The brutal sell-off in technology stocks last week has undoubtedly led to some big bargains. But how can investors figure out which stocks are currently on sale, and which highfliers have been rightly discounted to fair value?
One particular sector worth exploring is the semiconductor industry. That sector is in a big shortage right now, with the CEOs of several major tech companies, such as Dell Technologies and Intel , saying they believe the shortage should last a couple of years at least. That's because after several years of underinvestment, the pandemic-fueled digitization of the economy has led to a surge in demand for chips. Meanwhile, supply is short, and new fabrication plants can take two or three years to fully ramp up.
Against this backdrop, semiconductor companies that can either raise prices or the equipment companies that help produce more chips are in for a strong two years. Many such companies are earning good profits and paying dividends today, meaning they should be somewhat insulated from fears over higher interest rates. Yet semiconductor stocks have strangely sold off with the rest of the technology sector, probably in a case of guilt by association. That could open up a big opportunity.
Scanning the sector today, I have equipment supplier Lam Research (LRCX -1.68%) at the top of my list, and it sure looks like a bargain after the difficult past month.
Booming results, but down 10% on the month
Even after Friday's big bounce, Lam Research is down about 10% from its all-time highs, despite recently reporting terrific earnings and providing excellent forward guidance. Lam Research is a leader in etch and deposition tools, which are especially useful for stacking 3D NAND flash modules. However, Lam's machines are also important for logic, especially at advanced nodes.
But Lam Research also stands out in other ways, even among semi equipment peers. For one, it has the highest percentage of revenue coming from recurring services. Despite booming equipment sales that surged more than 10% quarter over quarter, services still accounted for 34% of total revenue in the March-ending quarter. That's the highest among all semiconductor equipment companies, which usually have service revenue in the low 20% range, showing that Lam's service offerings are adding a lot of value. After-sale services include spare parts, maintenance that increases uptime and extends the life of machines, and artificial intelligence-enabled data services that help customers eliminate defects and improve yields.
Good industry news just keeps on coming
Meanwhile, the world's top semiconductor manufacturers have all announced ambitious production and spending plans over the next few years. That means great visibility on orders for equipment suppliers like Lam.
South Korean companies including Samsung and SK Hynix recently announced an ambitious $450 billion in spending over the next 10 years to boost production of logic chips. South Korea makes a majority of the world's memory chips, but given the race to shore up advanced logic capabilities worldwide, the country is now doubling down to compete in that segment as well.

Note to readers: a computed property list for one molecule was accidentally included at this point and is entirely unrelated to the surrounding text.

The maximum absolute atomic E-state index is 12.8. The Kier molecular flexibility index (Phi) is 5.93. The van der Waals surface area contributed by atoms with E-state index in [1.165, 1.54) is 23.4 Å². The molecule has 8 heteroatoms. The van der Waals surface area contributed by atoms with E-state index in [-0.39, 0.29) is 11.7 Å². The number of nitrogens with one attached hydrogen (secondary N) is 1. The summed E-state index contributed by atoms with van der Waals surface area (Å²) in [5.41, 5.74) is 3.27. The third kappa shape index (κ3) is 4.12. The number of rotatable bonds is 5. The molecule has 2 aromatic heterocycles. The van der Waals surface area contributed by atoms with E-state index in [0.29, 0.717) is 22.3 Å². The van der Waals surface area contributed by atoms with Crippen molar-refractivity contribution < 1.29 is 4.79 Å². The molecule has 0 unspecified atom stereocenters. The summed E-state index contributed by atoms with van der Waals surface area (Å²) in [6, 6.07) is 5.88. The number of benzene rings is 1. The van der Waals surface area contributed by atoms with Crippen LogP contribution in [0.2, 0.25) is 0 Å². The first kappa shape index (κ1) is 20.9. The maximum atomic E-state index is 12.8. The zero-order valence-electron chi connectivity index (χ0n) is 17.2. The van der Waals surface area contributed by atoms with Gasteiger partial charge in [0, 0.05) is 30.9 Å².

Meanwhile, current semiconductor manufacturing leader Taiwan Semiconductor Manufacturing recently unveiled a $100 billion three-year plan to solidify its leading-edge expertise and help ease the global shortage. That may even increase, as Reuters just reported that TSMC is mulling over a much bigger investment in the U.S. than the $10 billion to $12 billion announced last year. Company officials are now debating whether to build an advanced 3-nanometer facility in Arizona, which would cost another $20 billion to $23 billion.
And let's not forget Intel, which has a new strategy to become a foundry for third parties under new CEO Pat Gelsinger. In a recent presentation, Intel forecast spending at least $20 billion in Arizona as part of its new strategy. Meanwhile, a bipartisan group of four U.S. senators is set to unveil a $52 billion, four-year proposal to help subsidize U.S. chip production and counter the rising threat from China.
This global race to produce more quantities of more advanced chips should only spell more and more sales and profits for Lam, which has not only been riding a strong industry wave but is also taking share from its rivals.
Now a relative bargain
After the recent sell-off, Lam trades at only 18.7 times next year's earnings estimates (its fiscal year ends in June 2022). That's much cheaper than the 22.5 forward P/E for the S&P 500 and the 27.5 forward P/E ratio for the Nasdaq.
However, I think Lam can beat the average analyst 2022 earnings estimate of $32.22. The company just recorded $7.49 in adjusted (non-GAAP) earnings per share last quarter and guided to strong sequential growth. Given that the current level of earnings is already at a $30 run rate, the chip industry is going to spend lots of money for the next few years to ease the shortage, and Lam continues to repurchase shares at a healthy clip, I think Lam's earnings per share could easily be closer to $35 or even $40 in 2022.
Lam's earnings can be a touch more cyclical than a typical tech stock, but its long-term trajectory is clearly up and to the right. Zooming out, revenue and earnings shouldn't look too different from a software or FAANG type stock. Yet Lam trades at a much cheaper multiple. Given the growing strategic importance of semiconductors in the 2020s, Lam's stock sure looks like a bargain after the tough sell-off over the past month.